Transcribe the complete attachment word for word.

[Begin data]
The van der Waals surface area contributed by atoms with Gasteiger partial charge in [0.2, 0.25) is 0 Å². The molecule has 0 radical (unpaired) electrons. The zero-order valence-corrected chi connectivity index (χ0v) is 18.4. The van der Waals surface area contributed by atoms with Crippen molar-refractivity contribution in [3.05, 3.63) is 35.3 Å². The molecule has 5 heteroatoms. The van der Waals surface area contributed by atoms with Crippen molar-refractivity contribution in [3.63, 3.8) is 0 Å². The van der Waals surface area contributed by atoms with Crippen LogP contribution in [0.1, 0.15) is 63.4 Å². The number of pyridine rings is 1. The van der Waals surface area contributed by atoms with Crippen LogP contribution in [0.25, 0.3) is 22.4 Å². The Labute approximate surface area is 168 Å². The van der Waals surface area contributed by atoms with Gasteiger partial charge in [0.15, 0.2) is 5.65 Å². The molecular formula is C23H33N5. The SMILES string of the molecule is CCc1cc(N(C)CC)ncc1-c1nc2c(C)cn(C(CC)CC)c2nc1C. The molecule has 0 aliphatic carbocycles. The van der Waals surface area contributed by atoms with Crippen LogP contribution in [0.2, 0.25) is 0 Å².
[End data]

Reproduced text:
The van der Waals surface area contributed by atoms with Gasteiger partial charge in [0.2, 0.25) is 0 Å². The molecule has 0 radical (unpaired) electrons. The zero-order valence-corrected chi connectivity index (χ0v) is 18.4. The van der Waals surface area contributed by atoms with Crippen molar-refractivity contribution in [3.05, 3.63) is 35.3 Å². The molecule has 5 heteroatoms. The van der Waals surface area contributed by atoms with Crippen molar-refractivity contribution in [3.63, 3.8) is 0 Å². The van der Waals surface area contributed by atoms with Crippen LogP contribution in [0.1, 0.15) is 63.4 Å². The number of pyridine rings is 1. The van der Waals surface area contributed by atoms with Crippen LogP contribution in [0.25, 0.3) is 22.4 Å². The Labute approximate surface area is 168 Å². The van der Waals surface area contributed by atoms with Gasteiger partial charge in [0.15, 0.2) is 5.65 Å². The molecular formula is C23H33N5. The SMILES string of the molecule is CCc1cc(N(C)CC)ncc1-c1nc2c(C)cn(C(CC)CC)c2nc1C. The molecule has 0 aliphatic carbocycles. The van der Waals surface area contributed by atoms with Crippen LogP contribution in [0.2, 0.25) is 0 Å².